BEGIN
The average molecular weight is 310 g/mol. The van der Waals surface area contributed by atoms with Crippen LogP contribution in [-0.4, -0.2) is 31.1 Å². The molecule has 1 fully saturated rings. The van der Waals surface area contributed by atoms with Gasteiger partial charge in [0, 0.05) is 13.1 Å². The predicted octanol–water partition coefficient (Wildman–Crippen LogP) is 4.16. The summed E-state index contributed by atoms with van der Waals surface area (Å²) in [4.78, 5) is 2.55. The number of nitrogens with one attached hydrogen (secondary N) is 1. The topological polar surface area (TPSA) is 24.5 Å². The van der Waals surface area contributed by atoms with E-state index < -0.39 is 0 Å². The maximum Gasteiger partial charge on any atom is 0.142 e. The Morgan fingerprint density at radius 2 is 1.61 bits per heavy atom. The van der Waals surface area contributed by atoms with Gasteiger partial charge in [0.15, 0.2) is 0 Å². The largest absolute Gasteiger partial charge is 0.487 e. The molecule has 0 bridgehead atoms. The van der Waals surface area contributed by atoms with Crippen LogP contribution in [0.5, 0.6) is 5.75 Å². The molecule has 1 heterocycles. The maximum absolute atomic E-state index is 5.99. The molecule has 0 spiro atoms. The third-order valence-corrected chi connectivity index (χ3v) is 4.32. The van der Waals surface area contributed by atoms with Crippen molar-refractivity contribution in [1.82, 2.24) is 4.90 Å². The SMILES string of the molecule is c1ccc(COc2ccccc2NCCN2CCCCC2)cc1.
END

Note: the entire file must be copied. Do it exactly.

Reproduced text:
The average molecular weight is 310 g/mol. The van der Waals surface area contributed by atoms with Crippen LogP contribution in [-0.4, -0.2) is 31.1 Å². The molecule has 1 fully saturated rings. The van der Waals surface area contributed by atoms with Gasteiger partial charge in [0, 0.05) is 13.1 Å². The predicted octanol–water partition coefficient (Wildman–Crippen LogP) is 4.16. The summed E-state index contributed by atoms with van der Waals surface area (Å²) in [4.78, 5) is 2.55. The number of nitrogens with one attached hydrogen (secondary N) is 1. The topological polar surface area (TPSA) is 24.5 Å². The van der Waals surface area contributed by atoms with E-state index < -0.39 is 0 Å². The maximum Gasteiger partial charge on any atom is 0.142 e. The Morgan fingerprint density at radius 2 is 1.61 bits per heavy atom. The van der Waals surface area contributed by atoms with Gasteiger partial charge in [0.15, 0.2) is 0 Å². The largest absolute Gasteiger partial charge is 0.487 e. The molecule has 0 bridgehead atoms. The van der Waals surface area contributed by atoms with Crippen LogP contribution in [0.5, 0.6) is 5.75 Å². The molecule has 1 heterocycles. The maximum absolute atomic E-state index is 5.99. The molecule has 0 spiro atoms. The third-order valence-corrected chi connectivity index (χ3v) is 4.32. The van der Waals surface area contributed by atoms with Crippen molar-refractivity contribution in [1.82, 2.24) is 4.90 Å². The SMILES string of the molecule is c1ccc(COc2ccccc2NCCN2CCCCC2)cc1.